Preserving the Harvest: Spicy Sauce with Yellow Tomatoes

spicy tomato sauce

A different take on tomato sauce

While this year’s tomato harvest is slowing a bit, I’m still pulling lots of yellow pear tomatoes out of the garden. You can only eat so many salads, and it’s wonderful in winter to enjoy the taste of summer produce. That’s why this is a great way of preserving the harvest.

Recently, I came up with a super easy, very tasty way to preserve yellow tomatoes. It’s a sauce that’s somewhat like the green sauce that is used in enchiladas and other Mexican dishes. Unlike many tomato sauce recipes, the prep work for this sauce is as simple as can be. However, it works best if you have a food mill to run the cooked sauce through in order to remove the seeds and skins from the tomatoes.

This is more of a procedure than a precise recipe: You can vary the amounts of any ingredient according to your taste. You could also swap out the yellow tomatoes with red cherry tomatoes or paste tomatoes for a red sauce. You could delete the tomatillos and replace them with more tomatoes, if you prefer, though that may result in a more watery sauce. If you use bigger tomatoes, cut them in quarters before cooking.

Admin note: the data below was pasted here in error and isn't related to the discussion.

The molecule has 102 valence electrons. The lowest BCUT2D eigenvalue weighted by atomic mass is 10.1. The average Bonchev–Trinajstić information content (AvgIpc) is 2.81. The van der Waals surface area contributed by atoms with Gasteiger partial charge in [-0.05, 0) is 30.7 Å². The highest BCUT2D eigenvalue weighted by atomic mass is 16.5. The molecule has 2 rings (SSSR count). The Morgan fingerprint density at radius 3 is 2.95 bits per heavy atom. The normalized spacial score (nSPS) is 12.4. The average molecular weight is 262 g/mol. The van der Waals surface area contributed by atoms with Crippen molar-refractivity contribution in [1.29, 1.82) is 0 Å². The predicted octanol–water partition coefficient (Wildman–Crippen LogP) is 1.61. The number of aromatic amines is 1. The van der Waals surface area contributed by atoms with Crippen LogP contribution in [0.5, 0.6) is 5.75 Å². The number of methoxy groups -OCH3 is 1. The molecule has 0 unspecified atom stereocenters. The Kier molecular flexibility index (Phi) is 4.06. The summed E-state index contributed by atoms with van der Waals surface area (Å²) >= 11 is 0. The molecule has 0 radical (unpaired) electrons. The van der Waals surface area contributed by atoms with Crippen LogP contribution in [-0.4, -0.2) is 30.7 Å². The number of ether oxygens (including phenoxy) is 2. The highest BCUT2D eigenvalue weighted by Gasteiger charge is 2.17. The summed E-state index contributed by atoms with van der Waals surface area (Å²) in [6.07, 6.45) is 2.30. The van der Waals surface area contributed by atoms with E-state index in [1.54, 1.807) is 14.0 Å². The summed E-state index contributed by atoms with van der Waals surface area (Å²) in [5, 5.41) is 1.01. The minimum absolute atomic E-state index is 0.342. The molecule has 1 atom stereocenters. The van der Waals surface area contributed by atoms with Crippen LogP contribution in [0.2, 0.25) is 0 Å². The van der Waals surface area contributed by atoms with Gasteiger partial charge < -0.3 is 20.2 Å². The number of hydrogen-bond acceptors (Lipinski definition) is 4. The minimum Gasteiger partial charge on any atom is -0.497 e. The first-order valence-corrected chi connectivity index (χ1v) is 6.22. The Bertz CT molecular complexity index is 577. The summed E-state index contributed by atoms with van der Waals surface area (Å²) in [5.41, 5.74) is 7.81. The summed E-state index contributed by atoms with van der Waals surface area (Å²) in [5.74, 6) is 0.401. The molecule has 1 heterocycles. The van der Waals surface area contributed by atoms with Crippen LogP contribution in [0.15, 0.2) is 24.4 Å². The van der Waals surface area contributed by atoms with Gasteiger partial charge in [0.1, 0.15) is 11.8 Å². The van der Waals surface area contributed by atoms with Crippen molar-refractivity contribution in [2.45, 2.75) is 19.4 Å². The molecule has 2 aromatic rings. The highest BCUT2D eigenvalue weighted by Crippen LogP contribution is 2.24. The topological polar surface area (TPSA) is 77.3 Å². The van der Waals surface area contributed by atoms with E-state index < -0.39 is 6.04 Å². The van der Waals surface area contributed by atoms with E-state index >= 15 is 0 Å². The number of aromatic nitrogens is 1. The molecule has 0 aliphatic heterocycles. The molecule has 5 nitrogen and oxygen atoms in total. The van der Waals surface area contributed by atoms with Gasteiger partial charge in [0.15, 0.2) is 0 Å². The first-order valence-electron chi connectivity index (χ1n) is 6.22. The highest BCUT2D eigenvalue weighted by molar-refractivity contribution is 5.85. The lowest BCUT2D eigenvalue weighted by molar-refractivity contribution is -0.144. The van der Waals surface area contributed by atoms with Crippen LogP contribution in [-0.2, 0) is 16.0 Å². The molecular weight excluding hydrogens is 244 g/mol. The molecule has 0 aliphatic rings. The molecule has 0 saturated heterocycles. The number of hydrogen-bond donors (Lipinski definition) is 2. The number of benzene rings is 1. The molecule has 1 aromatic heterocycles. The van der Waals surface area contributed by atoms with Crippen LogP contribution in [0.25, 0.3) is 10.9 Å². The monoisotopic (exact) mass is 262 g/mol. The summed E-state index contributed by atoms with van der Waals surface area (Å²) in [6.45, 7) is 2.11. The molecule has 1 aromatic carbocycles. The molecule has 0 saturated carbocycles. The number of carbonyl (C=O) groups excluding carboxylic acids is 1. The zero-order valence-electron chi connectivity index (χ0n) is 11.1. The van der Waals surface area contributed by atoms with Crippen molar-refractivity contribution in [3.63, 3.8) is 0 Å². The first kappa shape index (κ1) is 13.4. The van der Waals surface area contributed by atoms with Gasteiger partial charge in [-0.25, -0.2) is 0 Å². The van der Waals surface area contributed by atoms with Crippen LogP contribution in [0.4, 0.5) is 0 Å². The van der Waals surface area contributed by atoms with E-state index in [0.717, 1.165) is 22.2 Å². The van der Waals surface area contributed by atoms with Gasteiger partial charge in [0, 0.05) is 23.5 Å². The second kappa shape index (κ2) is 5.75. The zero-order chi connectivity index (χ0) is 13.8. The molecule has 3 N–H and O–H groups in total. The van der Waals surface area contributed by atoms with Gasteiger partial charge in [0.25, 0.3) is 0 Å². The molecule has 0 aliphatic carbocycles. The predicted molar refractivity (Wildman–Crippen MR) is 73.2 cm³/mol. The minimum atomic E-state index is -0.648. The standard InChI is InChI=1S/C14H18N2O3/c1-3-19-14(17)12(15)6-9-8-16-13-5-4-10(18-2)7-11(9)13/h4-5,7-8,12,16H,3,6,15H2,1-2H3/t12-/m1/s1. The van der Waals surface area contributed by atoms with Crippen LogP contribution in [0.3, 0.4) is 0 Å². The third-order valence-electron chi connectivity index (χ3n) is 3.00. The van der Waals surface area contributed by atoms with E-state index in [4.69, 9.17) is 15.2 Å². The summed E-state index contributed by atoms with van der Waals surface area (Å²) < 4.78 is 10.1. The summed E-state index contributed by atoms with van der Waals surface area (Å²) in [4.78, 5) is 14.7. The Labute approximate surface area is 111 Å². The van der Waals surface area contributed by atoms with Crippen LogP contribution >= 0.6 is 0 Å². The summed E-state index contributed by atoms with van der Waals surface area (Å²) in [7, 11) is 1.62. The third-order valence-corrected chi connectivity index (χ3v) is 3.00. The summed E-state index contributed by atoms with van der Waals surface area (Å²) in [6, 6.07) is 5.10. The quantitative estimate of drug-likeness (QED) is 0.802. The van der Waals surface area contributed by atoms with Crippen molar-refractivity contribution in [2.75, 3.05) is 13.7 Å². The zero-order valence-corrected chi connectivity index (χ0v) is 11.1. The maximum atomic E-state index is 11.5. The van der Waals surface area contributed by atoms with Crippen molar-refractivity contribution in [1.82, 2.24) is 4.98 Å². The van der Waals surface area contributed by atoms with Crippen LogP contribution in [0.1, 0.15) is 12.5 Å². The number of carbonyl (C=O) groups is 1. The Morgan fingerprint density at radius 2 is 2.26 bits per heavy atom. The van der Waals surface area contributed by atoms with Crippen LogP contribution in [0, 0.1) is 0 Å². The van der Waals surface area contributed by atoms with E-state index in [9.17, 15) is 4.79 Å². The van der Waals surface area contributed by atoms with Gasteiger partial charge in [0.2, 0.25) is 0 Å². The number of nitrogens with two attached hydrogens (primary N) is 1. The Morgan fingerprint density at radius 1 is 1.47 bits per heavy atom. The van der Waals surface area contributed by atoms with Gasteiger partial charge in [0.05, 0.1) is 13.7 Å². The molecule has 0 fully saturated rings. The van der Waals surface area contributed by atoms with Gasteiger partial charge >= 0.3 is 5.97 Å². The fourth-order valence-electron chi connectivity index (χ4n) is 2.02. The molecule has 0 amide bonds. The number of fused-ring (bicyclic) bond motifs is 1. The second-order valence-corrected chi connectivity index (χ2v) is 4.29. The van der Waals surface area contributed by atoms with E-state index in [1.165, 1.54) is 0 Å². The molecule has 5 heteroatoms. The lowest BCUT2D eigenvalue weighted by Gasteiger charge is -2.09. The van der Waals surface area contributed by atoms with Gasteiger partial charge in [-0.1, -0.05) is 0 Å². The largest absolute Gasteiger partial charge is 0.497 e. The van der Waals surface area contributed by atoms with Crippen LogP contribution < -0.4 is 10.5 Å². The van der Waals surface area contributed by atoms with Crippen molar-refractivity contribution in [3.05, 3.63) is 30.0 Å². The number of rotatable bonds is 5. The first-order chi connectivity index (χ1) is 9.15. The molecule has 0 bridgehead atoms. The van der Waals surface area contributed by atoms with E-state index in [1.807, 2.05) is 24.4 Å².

Spicy Tomato Sauce

6 to 8 cups of whole ripe yellow pear tomatoes, washed

6 tomatillos, skins removed, washed and quartered

4-5 jalepeno peppers, tops removed, sliced in half (add more or less depending on your heat preference)

1 large onion, chopped

1/2 cup white wine, broth or water

2 tsp. salt

3 whole cloves garlic

Small handful of herbs of your choice — cilantro would be traditional, but I used parsley

Put all the ingredients in a large pot and bring to a boil over medium heat. Turn the heat to low and let it simmer for 45 minutes or so, giving it a stir now and then. The tomatoes and tomatillos should be very soft. Turn off the heat and let the mixture cool for 30 minutes, so it is not difficult to handle.

Put a food mill over another large pot and ladle a portion of the sauce mixture into the food mill. Run all the sauce through the food mill, getting as much of the good flavors out as you can. At this point, taste the sauce for seasoning. Add more salt or pepper, if you like. You may even want to mix in a tablespoon or so of sugar, if it’s too biting.

I then ladle the sauce into half-pint jars or freezer bags and put it in the freezer. It will be ready for a nice batch of enchiladas in the winter.

—Mary Lahr Schier

 

 

 

 

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